Malta’s 16-year-olds were among the first in the EU to book their COVID vaccine appointments on Monday but, while many see it as a passport to a social life, some parents are concerned about the timing as key exams approach.
The island closely followed Hungary in offering the vaccine to the youngest cohort, giving Pfizer and Moderna vaccines to those aged 16 and 17, with all other brands approved for those aged 18 and over.
With the vaccine programme effectively opened up to the entire population, one 17-year-old greeted the offer with: “It’s about time I start living!”
But her worried mother, and others who spoke to Times of Malta, expressed some concern about the timing in view of upcoming O and A levels.
Not only are they worried their appointments could clash with their exams but they also fear the teens may come down with short term but debilitating side effects, such as headaches, chills and fever that would interfere with studying.
“Every day of studying is crucial and they cannot afford to be ill at any point,” one mother said.
Another said her son would apply for the inoculation after his Matsec exams, which start on Saturday, to avoid any risks.
For older students attending university, meeting deadlines and sitting for exams it was not ideal either to be vaccinated now and “added extra stress”, another mother pointed out.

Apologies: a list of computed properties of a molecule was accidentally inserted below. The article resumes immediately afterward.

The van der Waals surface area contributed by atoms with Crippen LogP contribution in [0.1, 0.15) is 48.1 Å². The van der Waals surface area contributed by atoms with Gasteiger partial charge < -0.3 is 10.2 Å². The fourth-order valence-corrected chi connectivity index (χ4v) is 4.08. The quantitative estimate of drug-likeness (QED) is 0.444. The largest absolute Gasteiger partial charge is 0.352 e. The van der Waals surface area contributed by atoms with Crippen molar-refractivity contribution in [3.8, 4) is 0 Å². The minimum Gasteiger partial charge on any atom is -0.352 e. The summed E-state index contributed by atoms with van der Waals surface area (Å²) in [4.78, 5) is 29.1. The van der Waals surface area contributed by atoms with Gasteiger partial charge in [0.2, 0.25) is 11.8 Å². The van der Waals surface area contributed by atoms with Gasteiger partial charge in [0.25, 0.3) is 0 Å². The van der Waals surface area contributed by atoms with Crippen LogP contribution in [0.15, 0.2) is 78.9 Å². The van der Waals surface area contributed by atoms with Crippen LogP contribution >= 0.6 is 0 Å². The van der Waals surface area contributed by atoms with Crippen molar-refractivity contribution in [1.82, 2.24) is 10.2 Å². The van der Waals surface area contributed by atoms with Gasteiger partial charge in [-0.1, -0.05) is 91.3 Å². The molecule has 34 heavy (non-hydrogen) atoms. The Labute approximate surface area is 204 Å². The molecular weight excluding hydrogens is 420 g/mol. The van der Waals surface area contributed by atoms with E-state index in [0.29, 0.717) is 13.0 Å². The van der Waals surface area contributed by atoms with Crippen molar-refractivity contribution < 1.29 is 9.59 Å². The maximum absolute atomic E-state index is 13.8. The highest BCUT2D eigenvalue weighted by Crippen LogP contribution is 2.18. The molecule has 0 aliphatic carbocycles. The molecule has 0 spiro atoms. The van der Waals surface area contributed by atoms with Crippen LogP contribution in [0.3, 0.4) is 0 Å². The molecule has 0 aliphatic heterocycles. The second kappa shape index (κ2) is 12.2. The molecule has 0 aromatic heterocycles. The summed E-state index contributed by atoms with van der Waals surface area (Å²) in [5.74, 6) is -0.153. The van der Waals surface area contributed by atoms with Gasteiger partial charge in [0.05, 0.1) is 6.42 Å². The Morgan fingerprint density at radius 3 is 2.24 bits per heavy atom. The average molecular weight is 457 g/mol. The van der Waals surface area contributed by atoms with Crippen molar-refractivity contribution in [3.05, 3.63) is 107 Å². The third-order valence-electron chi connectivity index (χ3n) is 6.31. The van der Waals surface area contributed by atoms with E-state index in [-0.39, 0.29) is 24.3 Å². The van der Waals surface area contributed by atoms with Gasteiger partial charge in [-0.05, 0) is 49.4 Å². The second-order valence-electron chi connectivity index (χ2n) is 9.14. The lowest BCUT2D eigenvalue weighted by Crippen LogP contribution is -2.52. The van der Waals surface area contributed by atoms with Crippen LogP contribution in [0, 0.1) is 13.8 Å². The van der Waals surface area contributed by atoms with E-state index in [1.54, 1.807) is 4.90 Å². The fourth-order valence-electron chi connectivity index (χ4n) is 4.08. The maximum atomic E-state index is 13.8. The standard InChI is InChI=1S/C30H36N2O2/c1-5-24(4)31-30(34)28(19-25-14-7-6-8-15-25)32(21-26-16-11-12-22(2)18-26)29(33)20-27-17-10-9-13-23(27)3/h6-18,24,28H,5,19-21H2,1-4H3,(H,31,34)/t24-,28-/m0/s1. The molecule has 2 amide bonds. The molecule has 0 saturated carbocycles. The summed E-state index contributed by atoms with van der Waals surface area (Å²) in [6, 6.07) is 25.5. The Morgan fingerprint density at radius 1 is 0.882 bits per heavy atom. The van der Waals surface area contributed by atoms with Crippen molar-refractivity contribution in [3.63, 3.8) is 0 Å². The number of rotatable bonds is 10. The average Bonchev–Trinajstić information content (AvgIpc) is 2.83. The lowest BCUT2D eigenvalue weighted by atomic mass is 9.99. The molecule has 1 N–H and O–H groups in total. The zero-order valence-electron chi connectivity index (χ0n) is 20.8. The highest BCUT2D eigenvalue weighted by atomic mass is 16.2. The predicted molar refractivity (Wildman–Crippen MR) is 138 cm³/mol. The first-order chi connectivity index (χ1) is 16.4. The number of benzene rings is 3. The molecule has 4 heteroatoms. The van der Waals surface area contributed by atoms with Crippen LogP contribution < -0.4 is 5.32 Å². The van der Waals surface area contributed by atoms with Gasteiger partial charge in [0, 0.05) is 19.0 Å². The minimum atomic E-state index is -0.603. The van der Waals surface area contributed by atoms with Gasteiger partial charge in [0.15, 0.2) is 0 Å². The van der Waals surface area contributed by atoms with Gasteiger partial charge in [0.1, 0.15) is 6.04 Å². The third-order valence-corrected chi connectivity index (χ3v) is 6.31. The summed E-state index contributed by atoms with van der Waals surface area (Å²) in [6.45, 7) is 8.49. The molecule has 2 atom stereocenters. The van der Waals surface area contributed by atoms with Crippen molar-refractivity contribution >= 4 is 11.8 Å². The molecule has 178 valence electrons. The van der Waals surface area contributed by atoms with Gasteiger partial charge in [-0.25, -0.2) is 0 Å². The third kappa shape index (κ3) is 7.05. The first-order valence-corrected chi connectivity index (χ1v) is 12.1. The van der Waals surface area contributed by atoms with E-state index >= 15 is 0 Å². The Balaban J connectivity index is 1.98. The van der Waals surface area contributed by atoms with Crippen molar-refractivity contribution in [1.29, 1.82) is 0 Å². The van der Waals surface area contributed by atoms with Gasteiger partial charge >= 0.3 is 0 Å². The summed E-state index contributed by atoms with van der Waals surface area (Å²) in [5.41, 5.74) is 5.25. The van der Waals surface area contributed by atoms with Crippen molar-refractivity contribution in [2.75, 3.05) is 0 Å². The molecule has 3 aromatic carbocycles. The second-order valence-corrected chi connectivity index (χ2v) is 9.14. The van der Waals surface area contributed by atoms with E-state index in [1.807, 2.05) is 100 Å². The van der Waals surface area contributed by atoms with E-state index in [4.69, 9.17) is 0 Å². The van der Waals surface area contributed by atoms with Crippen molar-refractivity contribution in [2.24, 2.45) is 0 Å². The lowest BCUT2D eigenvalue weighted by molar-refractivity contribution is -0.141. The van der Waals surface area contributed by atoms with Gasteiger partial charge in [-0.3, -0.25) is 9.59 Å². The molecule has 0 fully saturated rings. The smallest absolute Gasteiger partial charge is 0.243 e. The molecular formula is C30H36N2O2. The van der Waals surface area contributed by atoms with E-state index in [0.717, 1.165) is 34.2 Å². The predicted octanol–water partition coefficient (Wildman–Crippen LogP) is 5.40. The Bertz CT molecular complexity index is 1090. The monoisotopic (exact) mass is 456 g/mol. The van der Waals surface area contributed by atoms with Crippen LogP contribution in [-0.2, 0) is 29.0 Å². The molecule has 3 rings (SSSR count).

Some have been advised by Saħħa, the government’s health information platform, to apply and change their appointment date in the eventuality that it falls on an exam day.
While parents might have concerns, their children do not need their go-ahead to register. According to the Health Act, parental approval for medical treatment is not required.
Scarlett Stafrace, who registered for the vaccine yesterday, admitted to being in two minds when the news that it was on offer emerged.
Most of her friends shared the same initial scepticism in terms of current and future health issues, given that “it was not always certain whether the jab was safe for my age group”.
But Stafrace and others in the same boat have put these concerns behind them, knowing inoculation would “ease” their lives, which took a hit over the last “chaotic” year.
The 16-year-old lost out on the opportunity to say a proper goodbye to her secondary schoolmates when the pandemic broke out in 2020 and then proceeded to attend Sixth Form online, missing out on the chance to make new friends and keep in contact with others.
“I figured that, in the long run, the jab would help the situation”, opening the door to travel, Stafrace said, and allowing her to feel “more comfortable mingling with different people I do not know well. We are sick of staying at home and not meeting people”.
The “incredible power of the media and peer pressure” was also highlighted by the mother of another 16-year-old boy.
The teenager insisted on being vaccinated, despite his mother’s advice to wait since he had contracted COVID and she felt he could probably afford to hold out for a while.
“He told me he needs to feel relaxed and accepted by his peers, so he went ahead an applied alone without my consent,” she said.
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